But growth is needed to counter the rising pressure on jobs and home prices that is “really unfavorable to the tax base,” Davidson said.
“If all we keep doing is building a bedroom community, we’re going to have to pay … in order to appreciate the same services we have today,” he said.
Bowden Road resident Tom Horne agreed but said there also has to be give and take. Obey Creek should make people want to visit Chapel Hill and to live here, he said.
Steve Smith, a former Lystra Road resident who now lives in northern Chatham County, said he thinks Obey Creek’s size could ruin the attraction. He expects his commute to medical appointments and classes in Durham to grow.
“It’s ridiculous,” he said. “It’s going to ruin not only this corner, but when you get over there on Lystra Road, over there, it’s going to ruin it, too.”
Smith and others worried about the project’s size noted that they’re not against development in general.
Obey Creek “kind of leaves a bad taste in your mouth,” Northside Drive resident Nicole Vetter said.
“People walk, people bike, people are out with their kids,” Vetter said. “I’m not against it, but I would like it to be on a smaller scale.”
She keeps up through her neighbors, who have pressed the town for traffic-calming devices on nearby Dogwood Acres Drive. Drivers often exceed the speed limit on the narrow road connecting Smith Level Road and U.S. 15-501, and neighbors fear that will increase if Obey Creek is built.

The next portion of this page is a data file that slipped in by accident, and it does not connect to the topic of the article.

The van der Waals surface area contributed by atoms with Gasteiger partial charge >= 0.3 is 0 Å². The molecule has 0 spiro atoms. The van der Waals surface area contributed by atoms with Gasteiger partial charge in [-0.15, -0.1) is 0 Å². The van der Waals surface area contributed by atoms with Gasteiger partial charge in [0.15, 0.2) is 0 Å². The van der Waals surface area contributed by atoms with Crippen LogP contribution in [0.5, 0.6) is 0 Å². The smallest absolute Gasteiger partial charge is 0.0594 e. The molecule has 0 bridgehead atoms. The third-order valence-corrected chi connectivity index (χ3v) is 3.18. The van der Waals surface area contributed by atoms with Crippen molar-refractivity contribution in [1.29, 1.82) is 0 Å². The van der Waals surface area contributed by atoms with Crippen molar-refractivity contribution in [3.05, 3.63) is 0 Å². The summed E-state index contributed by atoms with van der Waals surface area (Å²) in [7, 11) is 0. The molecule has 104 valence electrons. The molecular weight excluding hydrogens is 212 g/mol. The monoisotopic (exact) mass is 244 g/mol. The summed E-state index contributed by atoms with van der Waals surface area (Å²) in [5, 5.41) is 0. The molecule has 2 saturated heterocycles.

The town says there is money to help, but neighbors first must make plans with state transportation officials.
‘What’s Up’ website
Southern Village resident Patrick McGowan’s “What’s Up with Obey Creek” blog also helped her understand the project’s size and scope, Vetter said.
McGowan, a customer experience consultant, included his sources and made the blog interactive, so others could check out the numbers. He shared the blog with council members in March, saying he was open to suggestions and changes.
He made a few after talking with Roger Waldon, the former town plannng director who is now a member of the development team, but the council has not discussed the blog officially. An effort to reach McGowan for this story was unsuccessful.
Jill Hunter, a Hundred Oaks resident, shares Vetter’s concern about size. It’s not clear why Chapel Hill is putting so many high rises next to the roads, she said, or how families will safely walk and bike alongside so many cars.
“I’m not against development,” Hunter said. “I think we could use more retail and service options, so I don’t have to drive to Durham.”
The Town Council, if Obey Creek is approved Monday, could wrap up six years of talks and eight months of negotiations with developer East West Partners. The draft development agreement would set minimum requirements for residential, retail and office space but allow flexibility to meet market changes.
The current agreement requires at least 35 percent of the square footage to become retail, offices and a hotel as the project reaches 600,000 square feet; at least 40 percent at 1.4 million total square feet, and 45 percent by 1.5 million square feet.
The council meets at 7 p.m. in the Town Hall Council Chamber, 405 Martin Luther King Jr. Blvd.